A recent study found that most people are more fearful of scorpions than spiders, and this is true of people living in regions where no scorpions exist. Luckily, very few of the world’s more than 2,000 documented scorpion species are dangerous to humans, and only one medically significant scorpion species can be found in the US. Determining the true number of scorpion species that inhabit the US is difficult, as researchers believe that many species have yet to be discovered in the country, and the species that have been documented are hard to distinguish phylogenetically. Most sources state that around 30 scorpion species have been documented in Arizona, while 50 scorpion species have been documented as inhabiting the desert southwest. Researchers with the University of Arizona state that at least 100 scorpion species can be found throughout the US, making the fearful arachnids more diverse outside of the southwestern states than most people assume. When taking all states into account, scorpion species are most diverse in Arizona where the largest sized, and the only dangerous scorpion species can be found.
The Arizona bark scorpion is the most venomous, and the only medically significant scorpion species in North America. Unfortunately, many Arizona residents have learned first hand that Arizona bark scorpions have a tendency to congregate on the interior and exterior walls of homes. These scorpions enter homes by slipping beneath doorways, through window vents and through small cracks and crevices on exterior walls where they often gain access to indoor wall voids. Once Arizona bark scorpions access wall voids, their indoor numbers tend to increase dramatically, and large populations can be well supported on irrigated lawns. The Arizona bark scorpion can be recognized for its light brownish-yellow color and 3 inch body length, which makes this species relatively small. The largest scorpion species in North America, the giant hairy scorpion, is similar in color to the Arizona bark scorpion, but the former grows to be around 5.5 inches in length and has a darker color along the top of its body. The giant desert hairy scorpion is also considered a stinging pest that may appear in or around a household. Although this species inflicts a painful sting, it is not considered medically significant, but those with an allergy to venom should consider all scorpions potentially dangerous.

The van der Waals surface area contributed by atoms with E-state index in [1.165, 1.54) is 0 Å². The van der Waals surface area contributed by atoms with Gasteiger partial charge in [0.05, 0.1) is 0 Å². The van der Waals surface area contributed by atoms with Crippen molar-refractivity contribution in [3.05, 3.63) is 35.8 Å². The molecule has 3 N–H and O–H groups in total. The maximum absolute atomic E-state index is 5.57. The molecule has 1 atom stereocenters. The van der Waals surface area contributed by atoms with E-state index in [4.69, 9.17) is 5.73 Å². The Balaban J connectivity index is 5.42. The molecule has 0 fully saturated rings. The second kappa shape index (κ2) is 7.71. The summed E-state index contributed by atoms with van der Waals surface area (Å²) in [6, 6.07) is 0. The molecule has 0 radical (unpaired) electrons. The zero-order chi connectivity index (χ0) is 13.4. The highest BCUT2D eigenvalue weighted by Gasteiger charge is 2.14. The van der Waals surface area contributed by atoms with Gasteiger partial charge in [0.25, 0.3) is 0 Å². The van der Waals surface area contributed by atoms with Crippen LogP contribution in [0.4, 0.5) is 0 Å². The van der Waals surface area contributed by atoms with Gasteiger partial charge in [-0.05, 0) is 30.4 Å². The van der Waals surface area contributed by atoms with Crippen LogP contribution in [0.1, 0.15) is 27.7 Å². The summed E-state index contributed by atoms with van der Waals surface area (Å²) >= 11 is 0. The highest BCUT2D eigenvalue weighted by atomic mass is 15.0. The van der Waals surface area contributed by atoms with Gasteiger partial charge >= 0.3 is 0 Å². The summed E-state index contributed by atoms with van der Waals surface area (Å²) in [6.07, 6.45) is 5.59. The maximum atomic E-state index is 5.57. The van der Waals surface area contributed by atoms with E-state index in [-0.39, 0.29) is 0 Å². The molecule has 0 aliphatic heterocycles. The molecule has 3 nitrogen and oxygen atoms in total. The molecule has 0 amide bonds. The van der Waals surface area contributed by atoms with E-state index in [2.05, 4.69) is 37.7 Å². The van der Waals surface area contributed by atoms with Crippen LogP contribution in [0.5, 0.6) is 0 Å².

Have you ever found a scorpion in your bedding?